The system is also incentivising authors to write good quality books, because if they don’t, and the reader stops reading because the story is rubbish, then the author won’t get paid. So keeping readers reading is now imperative.

So why are people complaining? Let’s look at some of the most common complaints…

Well, yes. But not because this new system is unfair. Some of you will get paid less now because the first system was unfairly skewed in the favour of short story writers and to the disadvantage of longer story authors. This argument is purely self-interest – I don’t want things to change because it affects me badly, and I’ll just ignore the fact that assessed objectively the new system is fairer.

I recognise that some of you were making a living off your royalties, which is money you now won’t receive – but recognise that some people were trying to live off their royalties, and couldn’t, because their return on investment (their payment for the same or greater work) was too low.


Yes…. But no.

A short story can be a complete story and provide the same amount of enjoyment as a long story. But it doesn’t take you nearly as long to write it, and as a reader it won’t take me as long to read it. If we consider value as a dollar amount per hour, if a short story costs the same as a long story, it will be less valuable to me, because the entertainment cost to me per hour of pleasure is higher. This is, fundamentally, why short stories are usually priced lower than longer stories on Amazon.

Also, if you write a 10,000 word story, and I write a 100,000 word story, then assuming all else is equal, in the time it takes me to write my story, you can write ten. If one person reads my one story, and one person reads all ten of yours, then under Kindle Unlimited we will get paid the same. Looked at another way, we are being paid the same hourly rate for the same work…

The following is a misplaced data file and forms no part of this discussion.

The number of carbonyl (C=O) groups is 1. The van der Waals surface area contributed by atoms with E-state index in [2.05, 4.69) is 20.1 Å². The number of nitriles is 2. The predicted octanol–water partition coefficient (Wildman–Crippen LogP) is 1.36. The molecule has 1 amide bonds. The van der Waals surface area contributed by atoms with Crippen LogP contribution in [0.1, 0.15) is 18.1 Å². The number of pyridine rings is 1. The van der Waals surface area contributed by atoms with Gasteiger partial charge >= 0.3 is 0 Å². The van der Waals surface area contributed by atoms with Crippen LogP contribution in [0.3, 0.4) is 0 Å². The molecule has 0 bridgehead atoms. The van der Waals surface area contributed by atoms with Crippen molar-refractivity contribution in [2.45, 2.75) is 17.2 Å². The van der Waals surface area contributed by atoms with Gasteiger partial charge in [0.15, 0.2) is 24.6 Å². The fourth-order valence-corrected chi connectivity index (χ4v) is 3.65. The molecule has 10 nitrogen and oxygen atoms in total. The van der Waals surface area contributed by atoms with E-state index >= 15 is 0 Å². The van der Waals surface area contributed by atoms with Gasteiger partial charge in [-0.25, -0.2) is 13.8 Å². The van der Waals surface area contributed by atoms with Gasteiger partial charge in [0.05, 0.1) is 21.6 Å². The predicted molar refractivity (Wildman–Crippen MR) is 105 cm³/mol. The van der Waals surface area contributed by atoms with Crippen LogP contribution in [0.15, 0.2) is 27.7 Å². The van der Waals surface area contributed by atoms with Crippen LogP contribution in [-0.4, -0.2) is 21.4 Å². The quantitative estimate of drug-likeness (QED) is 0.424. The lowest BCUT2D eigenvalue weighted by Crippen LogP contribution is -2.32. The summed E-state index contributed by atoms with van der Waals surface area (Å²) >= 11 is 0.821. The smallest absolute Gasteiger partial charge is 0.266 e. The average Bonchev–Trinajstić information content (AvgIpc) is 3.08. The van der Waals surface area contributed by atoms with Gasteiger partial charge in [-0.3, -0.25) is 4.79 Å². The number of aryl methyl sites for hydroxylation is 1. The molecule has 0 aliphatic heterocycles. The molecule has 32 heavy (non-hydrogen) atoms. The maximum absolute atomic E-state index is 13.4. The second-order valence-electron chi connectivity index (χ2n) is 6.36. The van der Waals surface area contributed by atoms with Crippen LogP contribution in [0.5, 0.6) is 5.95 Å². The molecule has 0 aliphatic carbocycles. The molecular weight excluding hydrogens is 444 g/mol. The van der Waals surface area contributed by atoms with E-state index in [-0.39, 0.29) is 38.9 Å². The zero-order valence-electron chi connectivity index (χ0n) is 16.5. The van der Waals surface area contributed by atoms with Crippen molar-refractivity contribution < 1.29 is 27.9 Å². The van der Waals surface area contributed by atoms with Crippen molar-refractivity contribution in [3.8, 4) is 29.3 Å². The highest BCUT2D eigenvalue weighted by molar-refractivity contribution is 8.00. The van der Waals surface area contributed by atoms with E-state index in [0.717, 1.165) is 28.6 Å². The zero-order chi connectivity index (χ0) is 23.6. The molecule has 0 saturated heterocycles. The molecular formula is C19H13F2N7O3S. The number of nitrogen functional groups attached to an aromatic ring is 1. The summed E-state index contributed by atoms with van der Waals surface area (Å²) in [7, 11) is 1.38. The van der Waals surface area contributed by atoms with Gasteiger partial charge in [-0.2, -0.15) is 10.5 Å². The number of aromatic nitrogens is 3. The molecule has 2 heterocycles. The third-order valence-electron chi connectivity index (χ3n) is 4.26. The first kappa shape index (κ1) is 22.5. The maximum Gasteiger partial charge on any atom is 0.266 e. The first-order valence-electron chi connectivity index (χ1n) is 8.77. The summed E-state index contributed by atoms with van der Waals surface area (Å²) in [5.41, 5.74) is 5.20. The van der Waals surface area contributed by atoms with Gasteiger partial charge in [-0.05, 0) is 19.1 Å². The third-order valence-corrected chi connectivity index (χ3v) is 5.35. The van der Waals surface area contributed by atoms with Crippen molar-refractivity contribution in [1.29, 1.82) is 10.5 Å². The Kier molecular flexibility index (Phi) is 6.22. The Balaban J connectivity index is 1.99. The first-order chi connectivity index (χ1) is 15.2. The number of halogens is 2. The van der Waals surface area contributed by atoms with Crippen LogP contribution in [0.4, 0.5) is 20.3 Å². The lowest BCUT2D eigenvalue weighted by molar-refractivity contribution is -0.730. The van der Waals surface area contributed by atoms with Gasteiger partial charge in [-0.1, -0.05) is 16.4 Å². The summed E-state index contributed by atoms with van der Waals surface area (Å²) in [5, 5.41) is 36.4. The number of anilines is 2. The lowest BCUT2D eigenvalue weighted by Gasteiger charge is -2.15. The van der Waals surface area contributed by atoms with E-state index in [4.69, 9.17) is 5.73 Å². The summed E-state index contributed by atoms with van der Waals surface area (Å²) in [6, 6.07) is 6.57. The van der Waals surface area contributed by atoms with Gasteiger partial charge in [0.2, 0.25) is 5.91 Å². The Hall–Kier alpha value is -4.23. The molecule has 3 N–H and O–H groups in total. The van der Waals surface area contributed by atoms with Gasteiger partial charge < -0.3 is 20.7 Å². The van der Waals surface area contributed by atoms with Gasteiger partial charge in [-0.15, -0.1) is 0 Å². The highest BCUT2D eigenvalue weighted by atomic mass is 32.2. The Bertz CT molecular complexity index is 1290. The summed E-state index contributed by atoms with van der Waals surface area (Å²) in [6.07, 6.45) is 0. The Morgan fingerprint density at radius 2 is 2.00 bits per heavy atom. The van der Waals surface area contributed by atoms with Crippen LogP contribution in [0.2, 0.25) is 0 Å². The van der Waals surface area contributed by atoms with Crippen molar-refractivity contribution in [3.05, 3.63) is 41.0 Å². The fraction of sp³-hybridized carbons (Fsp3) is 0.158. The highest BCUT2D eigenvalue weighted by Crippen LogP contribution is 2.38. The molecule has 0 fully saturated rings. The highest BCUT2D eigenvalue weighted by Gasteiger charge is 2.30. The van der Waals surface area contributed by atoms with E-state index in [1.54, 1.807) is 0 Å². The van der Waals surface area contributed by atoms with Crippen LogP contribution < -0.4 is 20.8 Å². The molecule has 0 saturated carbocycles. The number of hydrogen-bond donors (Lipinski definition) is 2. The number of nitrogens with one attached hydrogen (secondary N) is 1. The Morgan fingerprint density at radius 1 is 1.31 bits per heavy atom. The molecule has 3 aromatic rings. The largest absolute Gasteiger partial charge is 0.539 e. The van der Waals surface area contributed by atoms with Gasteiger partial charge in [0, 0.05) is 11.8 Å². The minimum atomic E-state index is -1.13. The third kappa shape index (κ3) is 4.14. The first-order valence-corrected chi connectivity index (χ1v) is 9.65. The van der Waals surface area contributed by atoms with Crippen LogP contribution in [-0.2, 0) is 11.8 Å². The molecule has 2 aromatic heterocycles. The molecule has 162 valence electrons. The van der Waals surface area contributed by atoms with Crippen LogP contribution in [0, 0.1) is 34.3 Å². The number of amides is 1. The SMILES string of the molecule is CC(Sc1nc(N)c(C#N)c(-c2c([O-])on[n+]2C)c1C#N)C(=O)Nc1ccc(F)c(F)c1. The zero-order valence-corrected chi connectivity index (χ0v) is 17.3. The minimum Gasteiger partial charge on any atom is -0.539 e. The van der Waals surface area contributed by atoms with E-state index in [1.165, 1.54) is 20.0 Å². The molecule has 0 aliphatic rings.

If you still don’t get it, consider the situation where you were paid $400 a week to work 40 hours, but someone else gets paid $400 a week to work 4 hours a week doing the same work. You are the long story author. The other person is the short story author. Your hourly rate is $10/hour. Their hourly rate is $40/hour. How would you feel about that?

The new program gives equal reward for equal effort – assuming you can write something that people want to read.
And if you can’t write something that people want to read…. Well, you’re out of luck. Produce a better product.

Still not convinced? This idea of being paid for length is not new. If you submit a story to a magazine, you get paid per word. In that system, you get paid for the words written, so you get paid no matter if it ever gets read, but you also only get paid once. Under Kindle Unlimited, it’s the same concept – you get paid per page read. It’s read, not written, but the flip side of this is that you have the opportunity to be paid again and again.

Fundamentally true – this is why big brand name authors can charge more for their books, because they have a perceived higher value to readers, who are willing to sustain a steeper price to get their fix.

But if you choose to participate in Kindle Unlimited, you are sacrificing any brand power you have, because you no longer have the power over your price – Amazon does. Or its Kindle Unlimited payment algorithm, anyway. So if you choose to participate in Kindle Unlimited, under the old or new royalty system, don’t even bother dusting this argument off.

One person suggested that the Kindle Unlimited changes can be regarded as unfair on the basis that Amazon has unilaterally changed the consideration under the contract, and therefore the changes are unlawful. I am not familiar with the US law that applies to the Kindle Unlimited contract, but I believe this is actually unlikely to be the case.

The general principle of law is that parties are contractually free to agree to whatever they want, with only unconscionable (excessively unfair) contracts being void (subject to some other exceptions). Mere unfairness isn’t enough to void a contract.